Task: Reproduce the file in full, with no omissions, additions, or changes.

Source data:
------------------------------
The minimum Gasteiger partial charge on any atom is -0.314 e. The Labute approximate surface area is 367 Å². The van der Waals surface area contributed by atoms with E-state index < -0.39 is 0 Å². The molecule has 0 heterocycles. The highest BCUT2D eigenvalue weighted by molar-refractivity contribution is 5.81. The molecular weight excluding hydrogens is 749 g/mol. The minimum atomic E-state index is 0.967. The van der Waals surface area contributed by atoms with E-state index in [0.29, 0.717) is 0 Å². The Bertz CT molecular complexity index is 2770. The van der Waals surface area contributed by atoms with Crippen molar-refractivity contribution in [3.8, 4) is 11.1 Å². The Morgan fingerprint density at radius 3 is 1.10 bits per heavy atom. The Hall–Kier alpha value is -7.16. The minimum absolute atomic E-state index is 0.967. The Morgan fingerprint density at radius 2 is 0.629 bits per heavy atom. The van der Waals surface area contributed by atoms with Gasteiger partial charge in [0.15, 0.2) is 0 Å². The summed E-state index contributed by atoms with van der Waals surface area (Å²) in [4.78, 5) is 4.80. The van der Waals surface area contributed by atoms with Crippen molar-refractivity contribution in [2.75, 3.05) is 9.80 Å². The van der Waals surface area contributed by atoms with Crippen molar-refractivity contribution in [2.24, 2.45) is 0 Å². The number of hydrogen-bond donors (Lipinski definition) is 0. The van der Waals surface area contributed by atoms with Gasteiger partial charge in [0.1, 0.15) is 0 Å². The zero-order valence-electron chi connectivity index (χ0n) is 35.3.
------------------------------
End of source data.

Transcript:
The minimum Gasteiger partial charge on any atom is -0.314 e. The Labute approximate surface area is 367 Å². The van der Waals surface area contributed by atoms with E-state index < -0.39 is 0 Å². The molecule has 0 heterocycles. The highest BCUT2D eigenvalue weighted by molar-refractivity contribution is 5.81. The molecular weight excluding hydrogens is 749 g/mol. The minimum atomic E-state index is 0.967. The van der Waals surface area contributed by atoms with E-state index in [0.29, 0.717) is 0 Å². The Bertz CT molecular complexity index is 2770. The van der Waals surface area contributed by atoms with Crippen molar-refractivity contribution in [3.8, 4) is 11.1 Å². The Morgan fingerprint density at radius 3 is 1.10 bits per heavy atom. The Hall–Kier alpha value is -7.16. The minimum absolute atomic E-state index is 0.967. The Morgan fingerprint density at radius 2 is 0.629 bits per heavy atom. The van der Waals surface area contributed by atoms with Gasteiger partial charge in [0.15, 0.2) is 0 Å². The summed E-state index contributed by atoms with van der Waals surface area (Å²) in [4.78, 5) is 4.80. The van der Waals surface area contributed by atoms with Crippen molar-refractivity contribution in [2.75, 3.05) is 9.80 Å². The van der Waals surface area contributed by atoms with Crippen molar-refractivity contribution in [2.24, 2.45) is 0 Å². The number of hydrogen-bond donors (Lipinski definition) is 0. The van der Waals surface area contributed by atoms with Gasteiger partial charge in [0.1, 0.15) is 0 Å². The zero-order valence-electron chi connectivity index (χ0n) is 35.3.